Photo/IllutrationImage of Mangamura, a pirated manga site. Part of the image is modified. (Asahi Shimbun file photo)

Telecommunications giant NTT group will block access to three “pirated manga websites” for customers of its companies, making it the first in the industry to comply with a government request to take the step.

But NTT group’s announcement on April 23 has raised concerns among experts who fear the move could be tantamount to widening censorship by authorities.

Until now, such requests by the government have been limited to websites containing child pornography, even though there is no legal basis for blocking access to them. The government has maintained that it has to resort to an “emergency measure” under the Criminal Law, given the extent of damage those websites cause and a lack of alternative ways to address the issue.

NTT group’s announcement follows the government’s April 13 request for Internet service providers to shut down access in the face of a surge in copyright infringements due to the availability of pirated manga websites.

The sites allow viewers to read digital comic books for free, without permission from the publishers. The three sites targeted are Mangamura, Anitube and Miomio, which were named by the government.

NTT Docomo Inc., NTT Communications Corp. and NTT Plala Inc. will start to shut down their users’ access to the sites as soon as they are ready.

As of April 23, however, content on the three named sites was already inaccessible, likely due to the operators’ decision to shut them down.

It remains to be seen whether rival carriers will follow suit.

A public relations official at Softbank Corp. said, “We understand that it is an issue we should respond to urgently, but we also need to carefully discuss the matter.”

KDDI Corp. said it is weighing how to respond.

NTT group’s decision came after legal experts held a hastily arranged symposium in Tokyo on April 22 to sound the alarm about the wisdom of blocking Internet access.

Joji Shishido, professor of the Constitution at the University of Tokyo, voiced concern at the symposium about the government naming “malicious” sites arbitrarily and urging companies to block access.

He said the government’s request “could amount to censorship” and “open the floodgates of widening the scope of the block.”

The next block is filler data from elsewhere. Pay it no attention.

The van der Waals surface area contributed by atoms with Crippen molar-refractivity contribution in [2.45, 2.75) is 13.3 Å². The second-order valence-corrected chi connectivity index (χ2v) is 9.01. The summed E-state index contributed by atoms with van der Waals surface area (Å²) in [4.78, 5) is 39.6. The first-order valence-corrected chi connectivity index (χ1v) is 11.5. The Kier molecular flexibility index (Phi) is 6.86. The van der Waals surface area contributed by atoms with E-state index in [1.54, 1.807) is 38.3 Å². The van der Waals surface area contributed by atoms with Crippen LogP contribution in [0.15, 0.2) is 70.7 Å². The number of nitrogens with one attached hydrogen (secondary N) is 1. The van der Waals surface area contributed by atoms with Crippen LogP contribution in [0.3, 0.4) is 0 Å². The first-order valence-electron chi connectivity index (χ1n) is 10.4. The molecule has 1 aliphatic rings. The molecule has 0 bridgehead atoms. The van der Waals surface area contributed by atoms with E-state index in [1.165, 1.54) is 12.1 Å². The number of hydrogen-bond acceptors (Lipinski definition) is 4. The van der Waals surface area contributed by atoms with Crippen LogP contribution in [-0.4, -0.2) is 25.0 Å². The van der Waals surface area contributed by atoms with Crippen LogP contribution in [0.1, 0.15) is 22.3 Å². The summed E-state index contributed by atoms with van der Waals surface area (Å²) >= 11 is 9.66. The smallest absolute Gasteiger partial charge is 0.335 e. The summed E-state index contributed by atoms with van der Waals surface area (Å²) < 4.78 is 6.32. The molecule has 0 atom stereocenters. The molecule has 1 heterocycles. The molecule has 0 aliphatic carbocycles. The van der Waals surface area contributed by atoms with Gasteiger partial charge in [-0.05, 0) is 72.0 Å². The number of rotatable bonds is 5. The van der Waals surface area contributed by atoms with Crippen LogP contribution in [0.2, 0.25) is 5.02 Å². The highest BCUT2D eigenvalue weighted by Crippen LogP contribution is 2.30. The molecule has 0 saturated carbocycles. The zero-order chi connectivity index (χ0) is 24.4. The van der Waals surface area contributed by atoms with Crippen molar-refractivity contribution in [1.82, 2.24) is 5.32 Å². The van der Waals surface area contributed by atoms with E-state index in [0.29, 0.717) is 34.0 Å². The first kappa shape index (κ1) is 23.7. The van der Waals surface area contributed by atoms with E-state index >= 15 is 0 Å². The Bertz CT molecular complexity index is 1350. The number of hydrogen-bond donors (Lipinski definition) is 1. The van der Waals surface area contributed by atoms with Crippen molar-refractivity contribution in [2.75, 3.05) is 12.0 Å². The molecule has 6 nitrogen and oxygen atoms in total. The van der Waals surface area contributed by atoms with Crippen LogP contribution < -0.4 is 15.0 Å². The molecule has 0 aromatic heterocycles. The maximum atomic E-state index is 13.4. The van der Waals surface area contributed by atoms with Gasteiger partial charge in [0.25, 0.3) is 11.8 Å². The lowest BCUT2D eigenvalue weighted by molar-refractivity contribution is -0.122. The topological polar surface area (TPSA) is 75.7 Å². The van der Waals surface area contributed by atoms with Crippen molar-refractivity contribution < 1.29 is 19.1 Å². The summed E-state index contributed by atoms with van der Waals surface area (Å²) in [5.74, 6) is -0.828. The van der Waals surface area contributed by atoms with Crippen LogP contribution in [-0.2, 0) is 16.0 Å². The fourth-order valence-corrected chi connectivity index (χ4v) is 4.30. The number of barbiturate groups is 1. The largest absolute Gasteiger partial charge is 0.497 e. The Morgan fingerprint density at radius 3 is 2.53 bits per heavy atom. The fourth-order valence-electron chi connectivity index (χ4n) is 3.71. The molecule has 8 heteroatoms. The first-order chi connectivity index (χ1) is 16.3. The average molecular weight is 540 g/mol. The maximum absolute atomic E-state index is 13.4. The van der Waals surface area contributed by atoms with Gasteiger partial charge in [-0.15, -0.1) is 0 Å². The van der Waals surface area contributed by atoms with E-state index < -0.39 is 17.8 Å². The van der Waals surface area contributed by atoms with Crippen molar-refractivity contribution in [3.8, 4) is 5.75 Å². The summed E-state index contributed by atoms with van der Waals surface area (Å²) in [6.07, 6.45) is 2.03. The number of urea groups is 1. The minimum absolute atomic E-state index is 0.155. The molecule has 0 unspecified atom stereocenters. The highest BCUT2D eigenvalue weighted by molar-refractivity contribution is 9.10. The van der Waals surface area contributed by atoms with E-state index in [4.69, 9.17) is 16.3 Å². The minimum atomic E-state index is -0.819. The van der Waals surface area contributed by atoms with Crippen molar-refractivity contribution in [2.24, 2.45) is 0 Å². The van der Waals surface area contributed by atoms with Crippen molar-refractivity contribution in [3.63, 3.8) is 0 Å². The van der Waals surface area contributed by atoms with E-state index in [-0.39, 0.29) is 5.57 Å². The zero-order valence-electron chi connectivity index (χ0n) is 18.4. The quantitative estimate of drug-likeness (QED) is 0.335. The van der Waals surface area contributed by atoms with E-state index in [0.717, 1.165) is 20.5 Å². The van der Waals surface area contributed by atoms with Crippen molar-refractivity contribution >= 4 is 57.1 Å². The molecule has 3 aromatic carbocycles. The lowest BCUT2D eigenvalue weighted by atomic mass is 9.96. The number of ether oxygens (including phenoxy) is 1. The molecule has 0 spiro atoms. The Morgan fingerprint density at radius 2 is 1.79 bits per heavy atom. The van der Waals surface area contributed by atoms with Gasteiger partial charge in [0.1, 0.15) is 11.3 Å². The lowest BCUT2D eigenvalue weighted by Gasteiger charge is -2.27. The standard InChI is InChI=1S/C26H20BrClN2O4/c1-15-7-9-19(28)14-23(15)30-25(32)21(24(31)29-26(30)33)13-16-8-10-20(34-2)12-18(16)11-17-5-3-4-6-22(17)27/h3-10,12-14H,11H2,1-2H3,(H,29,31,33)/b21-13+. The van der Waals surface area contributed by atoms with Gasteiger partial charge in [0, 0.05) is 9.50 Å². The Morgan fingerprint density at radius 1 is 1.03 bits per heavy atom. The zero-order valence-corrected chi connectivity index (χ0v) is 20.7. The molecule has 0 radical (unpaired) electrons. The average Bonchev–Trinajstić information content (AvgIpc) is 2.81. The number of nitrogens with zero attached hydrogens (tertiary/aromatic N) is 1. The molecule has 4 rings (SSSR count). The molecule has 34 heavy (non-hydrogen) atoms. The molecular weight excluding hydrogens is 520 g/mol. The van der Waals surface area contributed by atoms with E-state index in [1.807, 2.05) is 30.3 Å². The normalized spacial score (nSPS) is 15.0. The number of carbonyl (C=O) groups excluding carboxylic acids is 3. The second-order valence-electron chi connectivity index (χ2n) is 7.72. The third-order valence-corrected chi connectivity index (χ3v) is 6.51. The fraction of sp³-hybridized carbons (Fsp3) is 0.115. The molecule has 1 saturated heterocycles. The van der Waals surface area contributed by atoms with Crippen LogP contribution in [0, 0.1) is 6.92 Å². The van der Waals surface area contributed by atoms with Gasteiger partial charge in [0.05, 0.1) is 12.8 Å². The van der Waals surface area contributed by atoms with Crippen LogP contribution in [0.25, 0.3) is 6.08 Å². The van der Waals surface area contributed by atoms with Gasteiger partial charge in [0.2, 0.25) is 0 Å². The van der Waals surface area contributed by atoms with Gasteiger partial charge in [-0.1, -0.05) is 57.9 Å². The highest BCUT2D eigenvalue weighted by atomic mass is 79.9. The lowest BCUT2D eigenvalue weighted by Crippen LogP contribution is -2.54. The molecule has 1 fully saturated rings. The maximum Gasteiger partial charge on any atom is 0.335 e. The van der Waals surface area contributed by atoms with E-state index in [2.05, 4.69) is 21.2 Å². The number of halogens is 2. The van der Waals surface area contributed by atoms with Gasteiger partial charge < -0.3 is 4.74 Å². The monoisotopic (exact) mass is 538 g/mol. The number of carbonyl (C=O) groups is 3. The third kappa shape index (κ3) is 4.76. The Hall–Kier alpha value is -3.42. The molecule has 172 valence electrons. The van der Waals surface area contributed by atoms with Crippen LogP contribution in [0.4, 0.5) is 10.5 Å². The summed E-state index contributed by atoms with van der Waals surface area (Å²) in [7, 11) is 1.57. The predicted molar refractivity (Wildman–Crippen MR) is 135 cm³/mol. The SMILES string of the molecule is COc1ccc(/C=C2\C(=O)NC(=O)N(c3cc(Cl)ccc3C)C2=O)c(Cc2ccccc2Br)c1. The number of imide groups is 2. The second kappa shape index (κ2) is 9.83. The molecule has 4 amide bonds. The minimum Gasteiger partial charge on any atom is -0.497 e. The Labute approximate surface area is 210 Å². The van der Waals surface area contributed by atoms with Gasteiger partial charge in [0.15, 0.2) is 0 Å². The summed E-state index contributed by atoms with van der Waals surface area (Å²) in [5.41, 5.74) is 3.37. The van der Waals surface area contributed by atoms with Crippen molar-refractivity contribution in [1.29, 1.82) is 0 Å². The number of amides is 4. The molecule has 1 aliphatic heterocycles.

According to the Cabinet Office, shutting down access to specific sites has been implemented by 42 countries, including the United States and European nations.

But Jun Murai, professor of information studies at Keio University, raised doubts about the effectiveness of the step in those countries.

“It is not easy technically to achieve it, and there is no consensus in acknowledging the effectiveness of blocking sites,” he said. “I believe that the shared understanding is that it is not effective after all.”

Another symposium participant said technical uncertainty involved in shutting down access could lead to other sites being blocked too.

The main reason the government has moved to recommend the blocks is the estimated financial cost of copyright infringement.

Damage from Mangamura is estimated to have been worth 320 billion yen ($2.94 billion) over the six months from last September, according to the Content Overseas Distribution Association (CODA), an entity comprising content holders and copyright groups, which works with the Ministry of Economy, Trade and Industry.

The figure was calculated by multiplying the number of visits to Mangamura by the average sale price of comic books and magazines, according to CODA.

But some questioned the credibility of the estimate, suspecting that it is inflated.

Takero Goto, a senior CODA official, conceded that it was a rough indication figured out at the request from the government.

Leading publishers that have hailed the proposed block did not comment on the NTT group’s announcement on April 23.

(This article was compiled from reports by Shinya Tokushima and Tomohiro Iwata.)